Currently, dry fiber inspection research/technology using EC is very limited and seldom commercialized and deployed in the industry as the potential has not been extensively explored. However, the non-contact nature, sensitivity to electrically conductive fibre sheets, and the rich and broad range of information acquired by the Eddy currents' wide frequency spectrum could unlock unique characterization capabilities that can underpin the inspection before RTM process and the newly recycled/reprocessed fibres for their thickness, density, and quality consistency. EC reading, mostly influenced by fiber conductivity, can provide valuable information on fiber characteristics such as gaps, undulations, wrinkles, orientations, and rapture. The overarching project aims are to leverage dry fibre inspection capabilities EC to a) prevent the entry of defective fibre fabeics to the process and save cost on scrappage and prolonged repair undertakings after RTM and curing, and b) Inspect the recycled fiber quality for thickness, density, and continuity before reprocessing them into woven sheets and reusing them for manufacturing. As an RAE/Spirit lecturer in sensor development, my research has been particularly focused on the development and promotion of novel electromagnetic sensor technologies with high inspection reliability, which has been previously missing from CUE and UoS, to build on the past pioneering successful automated NDT developments for inspection of CFRPs achieved through several projects with Spirit AeroSystems.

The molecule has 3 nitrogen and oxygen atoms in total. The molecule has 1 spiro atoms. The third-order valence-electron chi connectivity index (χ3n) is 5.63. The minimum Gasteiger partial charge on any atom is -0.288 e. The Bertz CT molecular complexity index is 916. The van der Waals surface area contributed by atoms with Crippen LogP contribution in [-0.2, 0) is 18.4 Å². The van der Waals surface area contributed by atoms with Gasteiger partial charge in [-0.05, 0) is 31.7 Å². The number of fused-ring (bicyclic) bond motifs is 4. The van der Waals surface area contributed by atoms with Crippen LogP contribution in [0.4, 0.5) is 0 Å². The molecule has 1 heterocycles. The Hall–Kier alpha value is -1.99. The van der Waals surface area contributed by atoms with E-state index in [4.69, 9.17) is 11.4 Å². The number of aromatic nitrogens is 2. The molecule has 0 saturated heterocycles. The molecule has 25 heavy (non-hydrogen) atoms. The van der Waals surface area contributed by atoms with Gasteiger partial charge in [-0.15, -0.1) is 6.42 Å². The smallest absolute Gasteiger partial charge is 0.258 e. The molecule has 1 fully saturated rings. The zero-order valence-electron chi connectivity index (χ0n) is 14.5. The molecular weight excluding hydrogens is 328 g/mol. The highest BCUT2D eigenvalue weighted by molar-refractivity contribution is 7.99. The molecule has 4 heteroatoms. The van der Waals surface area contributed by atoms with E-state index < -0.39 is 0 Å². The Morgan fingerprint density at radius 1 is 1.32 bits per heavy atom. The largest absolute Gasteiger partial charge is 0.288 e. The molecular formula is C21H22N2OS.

To this end, model-based studies will be used for sensor design optimization for EC to balance the trade-off between the penetration depth and the sensitivity for the best inspection results. Different EC coil designs and layouts in form of arrays will be investigated to ensure the required sensitivity to different desired properties of dry fibres and woven fabrics. Therefore, as the core novelty, this project seeks to develop and robotically deploy a novel automation architecture, and EC sensor technology to yield superior inspection results with higher reliability and robustness. Therefore, a robotic EC sensor deployment strategy for the inspection of fibres/fabrics will be investigated and implemented, and the inspection data will undergo different signal processing stages and will be fused for different frequency channels via an intelligent inference system for defect detection and characterization to gain a more comprehensive understanding of the inspected component. While the novel EC sensor will significantly enhance the overall sensitivity of the NDE system to a broad range of fibre/fabric defects, the intelligent defect detection, and characterization unit will serve as the dedicated multi-tasking brain of the autonomous NDE system to: a) fuse the EC multi-frequency inspection data, b) render the processed signals in form of denoised images, and c) detect, and classify the defect indications.
Research-related & Transferrable Skills: The student will be incorporated within the NDE training programme that is exclusively offered to CDT FIND students by the leading academics in the field of NDE from the University of Manchester, Imperial College of London, University of Bristol, University of Nottingham, University of Warwick, and the University of Strathclyde. The training includes a series of networking, project management, interpersonal skill development, the theoretical background of frequently used NDE methods, and hands-on experience with these technologies. The student will be provided with training courses in robotics to gain knowledge about robot safety procedures, operation, and programming as well as MATLAB and LabVIEW programming courses to acquire the essential coding and system integration skills. The student will also have access to the £2.6M SEARCH facilities housing several advanced industrial robots and NDE equipment and the AIC established by Spirit AeroSystems at their Prestwick manufacturing facility.